Bipolar Disorder is a complex mood disorder characterized by “mood swings”. Among the more than five million adults in America who have Bipolar Disorder, these mood swings can be extreme or frequent. These changes in mood aren’t as simple as transitioning from “happy” to “sad.” With Bipolar Disorder, symptoms can include both a lowering of mood (depression) and an exaggerated elevation of mood (mania). These changes occur in cycles and are referred to as “episodes.” People with Bipolar Disorder experience extreme mood swings that can take three different forms: manic, depressive, and mixed episodes.
In a manic episode, some people with Bipolar Disorder may experience an elevated (extremely happy) mood, often described as feeling “on top of the world.” Others may feel very agitated and act uncooperative and aggressive, which can be frightening for themselves and others. Patients often report that these episodes result in consequences that must be dealt with after the symptoms fade. A diagnosis for a manic episode includes either an elevated or an irritable mood lasting at least a week plus three or more of the following symptoms:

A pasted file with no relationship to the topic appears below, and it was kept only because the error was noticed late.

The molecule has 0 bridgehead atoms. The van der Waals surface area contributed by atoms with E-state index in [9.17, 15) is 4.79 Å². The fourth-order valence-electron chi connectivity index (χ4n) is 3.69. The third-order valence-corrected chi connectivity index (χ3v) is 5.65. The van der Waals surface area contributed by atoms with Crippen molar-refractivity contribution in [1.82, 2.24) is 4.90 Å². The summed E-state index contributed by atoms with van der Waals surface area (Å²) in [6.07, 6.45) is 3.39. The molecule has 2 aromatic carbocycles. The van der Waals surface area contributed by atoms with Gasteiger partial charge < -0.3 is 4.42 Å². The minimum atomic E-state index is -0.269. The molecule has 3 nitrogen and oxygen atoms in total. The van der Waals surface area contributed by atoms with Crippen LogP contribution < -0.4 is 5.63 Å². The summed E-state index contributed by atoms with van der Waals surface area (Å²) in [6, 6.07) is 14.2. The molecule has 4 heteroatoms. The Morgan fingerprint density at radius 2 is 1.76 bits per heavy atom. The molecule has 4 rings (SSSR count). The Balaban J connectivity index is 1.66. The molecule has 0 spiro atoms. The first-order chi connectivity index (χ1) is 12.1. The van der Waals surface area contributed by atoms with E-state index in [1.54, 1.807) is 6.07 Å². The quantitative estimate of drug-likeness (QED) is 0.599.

- Talking too fast or too much with racing thoughts
- Risky or impulsive behavior, like sexual promiscuity or excessive spending sprees
- Needing little sleep
- Being easily distracted (your attention shifts between many topics in just a few minutes)
- Having an inflated feeling of power, greatness, or importance
- Intense focus on goal-directed activity
A diagnosis for a major depressive episode would involve having a depressed mood or loss of interest in activities a person used to enjoy. In addition, four of the following symptoms must also be present nearly every day for at least two weeks: weight loss, appetite problems, problems with sleep, restlessness, fatigue, feelings of worthlessness, excessive guilt, problems with concentrate, indecisiveness or recurrent suicidal thoughts or a suicide attempt. A mixed episode includes symptoms that are both manic and depressive.
Bipolar Disorder is often difficult to initially diagnose because people only tend to seek treatment during a depressive episode and neglect to discuss manic symptoms with their healthcare professional. There are no lab tests or other procedures for diagnosing Bipolar Disorder. Instead, a healthcare professional must take a very thorough history of both the patient and, if possible, the patient’s family. Bipolar Disorder does tend to run in families. While there is no cure for Bipolar Disorder, there are effective approaches to help manage these symptoms. Some options may include talk therapy, group therapy, and prescription medication or any combination of these.
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